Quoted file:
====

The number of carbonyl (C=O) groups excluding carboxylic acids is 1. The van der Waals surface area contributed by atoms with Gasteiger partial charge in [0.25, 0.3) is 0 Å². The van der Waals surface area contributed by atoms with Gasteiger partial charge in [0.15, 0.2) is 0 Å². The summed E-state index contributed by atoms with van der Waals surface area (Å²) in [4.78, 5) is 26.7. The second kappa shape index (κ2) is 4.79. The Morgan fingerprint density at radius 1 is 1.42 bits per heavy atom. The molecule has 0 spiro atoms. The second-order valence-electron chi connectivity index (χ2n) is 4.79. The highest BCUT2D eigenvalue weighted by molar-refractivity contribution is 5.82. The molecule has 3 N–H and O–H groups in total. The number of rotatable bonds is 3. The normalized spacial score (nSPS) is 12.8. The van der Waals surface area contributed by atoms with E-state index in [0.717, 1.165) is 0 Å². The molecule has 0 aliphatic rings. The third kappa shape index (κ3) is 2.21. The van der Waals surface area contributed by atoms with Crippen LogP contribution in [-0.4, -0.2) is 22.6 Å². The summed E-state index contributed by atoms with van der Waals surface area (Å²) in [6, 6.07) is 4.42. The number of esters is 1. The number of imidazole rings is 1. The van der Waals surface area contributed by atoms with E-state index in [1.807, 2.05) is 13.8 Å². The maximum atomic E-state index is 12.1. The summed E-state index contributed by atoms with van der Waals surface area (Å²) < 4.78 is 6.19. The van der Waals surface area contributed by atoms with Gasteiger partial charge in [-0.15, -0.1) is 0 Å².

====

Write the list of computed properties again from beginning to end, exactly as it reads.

The number of carbonyl (C=O) groups excluding carboxylic acids is 1. The van der Waals surface area contributed by atoms with Gasteiger partial charge in [0.25, 0.3) is 0 Å². The van der Waals surface area contributed by atoms with Gasteiger partial charge in [0.15, 0.2) is 0 Å². The summed E-state index contributed by atoms with van der Waals surface area (Å²) in [4.78, 5) is 26.7. The second kappa shape index (κ2) is 4.79. The Morgan fingerprint density at radius 1 is 1.42 bits per heavy atom. The molecule has 0 spiro atoms. The second-order valence-electron chi connectivity index (χ2n) is 4.79. The highest BCUT2D eigenvalue weighted by molar-refractivity contribution is 5.82. The molecule has 3 N–H and O–H groups in total. The number of rotatable bonds is 3. The normalized spacial score (nSPS) is 12.8. The van der Waals surface area contributed by atoms with E-state index in [0.717, 1.165) is 0 Å². The molecule has 0 aliphatic rings. The third kappa shape index (κ3) is 2.21. The van der Waals surface area contributed by atoms with Crippen LogP contribution in [-0.4, -0.2) is 22.6 Å². The summed E-state index contributed by atoms with van der Waals surface area (Å²) in [6, 6.07) is 4.42. The number of esters is 1. The number of imidazole rings is 1. The van der Waals surface area contributed by atoms with E-state index in [1.807, 2.05) is 13.8 Å². The maximum atomic E-state index is 12.1. The summed E-state index contributed by atoms with van der Waals surface area (Å²) < 4.78 is 6.19. The van der Waals surface area contributed by atoms with Gasteiger partial charge in [-0.15, -0.1) is 0 Å².